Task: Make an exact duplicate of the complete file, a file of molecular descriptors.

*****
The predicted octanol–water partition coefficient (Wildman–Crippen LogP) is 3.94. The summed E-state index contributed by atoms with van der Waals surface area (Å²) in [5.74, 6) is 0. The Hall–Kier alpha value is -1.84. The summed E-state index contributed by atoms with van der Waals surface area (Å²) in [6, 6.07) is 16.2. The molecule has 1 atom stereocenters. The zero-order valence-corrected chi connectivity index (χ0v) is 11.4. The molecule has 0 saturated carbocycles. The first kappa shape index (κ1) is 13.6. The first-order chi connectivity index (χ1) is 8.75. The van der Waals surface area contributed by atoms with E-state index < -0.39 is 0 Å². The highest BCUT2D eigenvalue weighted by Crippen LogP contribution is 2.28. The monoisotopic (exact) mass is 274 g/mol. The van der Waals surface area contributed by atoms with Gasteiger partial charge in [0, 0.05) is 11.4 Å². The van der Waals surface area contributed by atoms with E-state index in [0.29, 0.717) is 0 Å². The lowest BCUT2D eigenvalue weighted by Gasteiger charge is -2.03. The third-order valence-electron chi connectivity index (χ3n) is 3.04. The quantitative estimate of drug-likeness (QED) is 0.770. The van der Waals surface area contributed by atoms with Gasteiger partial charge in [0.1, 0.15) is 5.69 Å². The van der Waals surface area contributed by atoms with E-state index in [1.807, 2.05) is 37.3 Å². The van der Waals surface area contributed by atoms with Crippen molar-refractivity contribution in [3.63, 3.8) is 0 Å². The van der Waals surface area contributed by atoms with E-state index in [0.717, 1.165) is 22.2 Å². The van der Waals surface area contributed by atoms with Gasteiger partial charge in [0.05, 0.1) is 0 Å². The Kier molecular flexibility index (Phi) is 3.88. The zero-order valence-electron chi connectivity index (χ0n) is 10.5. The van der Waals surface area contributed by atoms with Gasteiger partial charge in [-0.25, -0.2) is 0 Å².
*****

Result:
The predicted octanol–water partition coefficient (Wildman–Crippen LogP) is 3.94. The summed E-state index contributed by atoms with van der Waals surface area (Å²) in [5.74, 6) is 0. The Hall–Kier alpha value is -1.84. The summed E-state index contributed by atoms with van der Waals surface area (Å²) in [6, 6.07) is 16.2. The molecule has 1 atom stereocenters. The zero-order valence-corrected chi connectivity index (χ0v) is 11.4. The molecule has 0 saturated carbocycles. The first kappa shape index (κ1) is 13.6. The first-order chi connectivity index (χ1) is 8.75. The van der Waals surface area contributed by atoms with E-state index < -0.39 is 0 Å². The highest BCUT2D eigenvalue weighted by Crippen LogP contribution is 2.28. The monoisotopic (exact) mass is 274 g/mol. The van der Waals surface area contributed by atoms with Gasteiger partial charge in [0, 0.05) is 11.4 Å². The van der Waals surface area contributed by atoms with E-state index in [0.29, 0.717) is 0 Å². The lowest BCUT2D eigenvalue weighted by Gasteiger charge is -2.03. The third-order valence-electron chi connectivity index (χ3n) is 3.04. The quantitative estimate of drug-likeness (QED) is 0.770. The van der Waals surface area contributed by atoms with Gasteiger partial charge in [0.1, 0.15) is 5.69 Å². The van der Waals surface area contributed by atoms with E-state index in [1.807, 2.05) is 37.3 Å². The van der Waals surface area contributed by atoms with Crippen molar-refractivity contribution in [3.63, 3.8) is 0 Å². The van der Waals surface area contributed by atoms with E-state index in [0.717, 1.165) is 22.2 Å². The van der Waals surface area contributed by atoms with Gasteiger partial charge in [0.05, 0.1) is 0 Å². The Kier molecular flexibility index (Phi) is 3.88. The zero-order valence-electron chi connectivity index (χ0n) is 10.5. The van der Waals surface area contributed by atoms with Gasteiger partial charge in [-0.25, -0.2) is 0 Å².